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Language Models are Open Knowledge Graphs Artificial Intelligence

This paper shows how to construct knowledge graphs (KGs) from pre-trained language models (e.g., BERT, GPT-2/3), without human supervision. Popular KGs (e.g, Wikidata, NELL) are built in either a supervised or semi-supervised manner, requiring humans to create knowledge. Recent deep language models automatically acquire knowledge from large-scale corpora via pre-training. The stored knowledge has enabled the language models to improve downstream NLP tasks, e.g., answering questions, and writing code and articles. In this paper, we propose an unsupervised method to cast the knowledge contained within language models into KGs. We show that KGs are constructed with a single forward pass of the pre-trained language models (without fine-tuning) over the corpora. We demonstrate the quality of the constructed KGs by comparing to two KGs (Wikidata, TAC KBP) created by humans. Our KGs also provide open factual knowledge that is new in the existing KGs. Our code and KGs will be made publicly available.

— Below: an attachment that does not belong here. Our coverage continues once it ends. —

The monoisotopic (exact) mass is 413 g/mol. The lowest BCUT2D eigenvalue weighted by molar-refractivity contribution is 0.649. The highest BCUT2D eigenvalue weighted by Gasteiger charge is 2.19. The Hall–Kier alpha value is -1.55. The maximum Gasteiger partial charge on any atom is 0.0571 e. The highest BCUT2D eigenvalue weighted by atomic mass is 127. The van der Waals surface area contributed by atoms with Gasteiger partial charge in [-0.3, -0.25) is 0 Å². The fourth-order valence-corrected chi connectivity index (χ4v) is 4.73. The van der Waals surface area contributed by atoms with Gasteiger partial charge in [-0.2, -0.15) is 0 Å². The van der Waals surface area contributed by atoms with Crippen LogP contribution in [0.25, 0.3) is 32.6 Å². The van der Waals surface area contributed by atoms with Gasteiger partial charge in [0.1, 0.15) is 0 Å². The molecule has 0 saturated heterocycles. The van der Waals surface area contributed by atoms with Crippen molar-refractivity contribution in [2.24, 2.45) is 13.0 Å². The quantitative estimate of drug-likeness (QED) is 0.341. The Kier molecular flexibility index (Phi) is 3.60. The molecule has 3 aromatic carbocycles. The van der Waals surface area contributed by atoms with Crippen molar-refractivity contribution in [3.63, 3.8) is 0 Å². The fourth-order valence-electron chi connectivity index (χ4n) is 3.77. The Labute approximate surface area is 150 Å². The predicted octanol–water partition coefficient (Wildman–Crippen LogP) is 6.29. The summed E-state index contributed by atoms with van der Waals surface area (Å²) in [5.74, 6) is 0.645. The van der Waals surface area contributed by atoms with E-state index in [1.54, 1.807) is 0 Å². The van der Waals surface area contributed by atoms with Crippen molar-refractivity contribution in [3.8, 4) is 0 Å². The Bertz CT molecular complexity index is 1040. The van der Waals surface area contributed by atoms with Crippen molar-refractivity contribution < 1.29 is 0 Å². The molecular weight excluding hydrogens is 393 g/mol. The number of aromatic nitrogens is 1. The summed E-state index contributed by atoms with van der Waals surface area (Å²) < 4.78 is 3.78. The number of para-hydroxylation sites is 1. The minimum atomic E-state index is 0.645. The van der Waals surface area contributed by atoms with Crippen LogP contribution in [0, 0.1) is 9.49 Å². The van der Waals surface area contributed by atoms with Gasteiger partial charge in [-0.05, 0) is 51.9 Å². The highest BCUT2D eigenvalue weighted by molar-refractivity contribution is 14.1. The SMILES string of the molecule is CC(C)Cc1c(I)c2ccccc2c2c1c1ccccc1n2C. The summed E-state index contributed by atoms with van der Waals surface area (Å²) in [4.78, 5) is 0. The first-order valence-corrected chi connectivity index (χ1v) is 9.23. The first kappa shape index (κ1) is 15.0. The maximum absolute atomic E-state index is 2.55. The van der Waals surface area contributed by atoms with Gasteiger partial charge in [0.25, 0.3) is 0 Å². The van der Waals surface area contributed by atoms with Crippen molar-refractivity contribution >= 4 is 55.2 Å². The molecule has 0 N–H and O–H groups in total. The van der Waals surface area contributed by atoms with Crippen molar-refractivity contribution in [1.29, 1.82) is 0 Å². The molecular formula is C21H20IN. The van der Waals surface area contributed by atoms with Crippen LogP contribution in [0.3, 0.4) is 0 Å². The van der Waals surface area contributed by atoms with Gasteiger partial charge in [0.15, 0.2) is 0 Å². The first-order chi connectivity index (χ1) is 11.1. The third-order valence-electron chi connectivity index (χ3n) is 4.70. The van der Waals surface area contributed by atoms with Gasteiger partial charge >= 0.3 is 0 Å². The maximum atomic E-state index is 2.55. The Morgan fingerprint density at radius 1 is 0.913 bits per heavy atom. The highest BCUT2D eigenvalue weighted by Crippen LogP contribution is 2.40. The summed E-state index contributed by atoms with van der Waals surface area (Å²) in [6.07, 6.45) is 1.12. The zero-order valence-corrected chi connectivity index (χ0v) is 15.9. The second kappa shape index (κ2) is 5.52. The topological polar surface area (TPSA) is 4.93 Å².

Thomas Cover, acclaimed information theorist and electrical engineer, dies at 73

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Cover was a man of remarkable breadth in his research interests, making landmark contributions in fields ranging from information theory and mathematical statistics to data compression, pattern recognition and stock market investment strategies. Thomas Cover, one of the world's top information theorists and a professor of electrical engineering and of statistics at Stanford University, died March 26 at Stanford Hospital at the age of 73. "A senior colleague at MIT often referred to Tom Cover as'the jewel in Stanford's crown.' He certainly was," said Abbas El Gamal, professor of electrical engineering. "Not only was he one of the greatest information theorists since Claude Shannon (and the one most like Shannon in approach, clarity, and taste), but he was also one of Stanford's most inspiring teachers and mentors.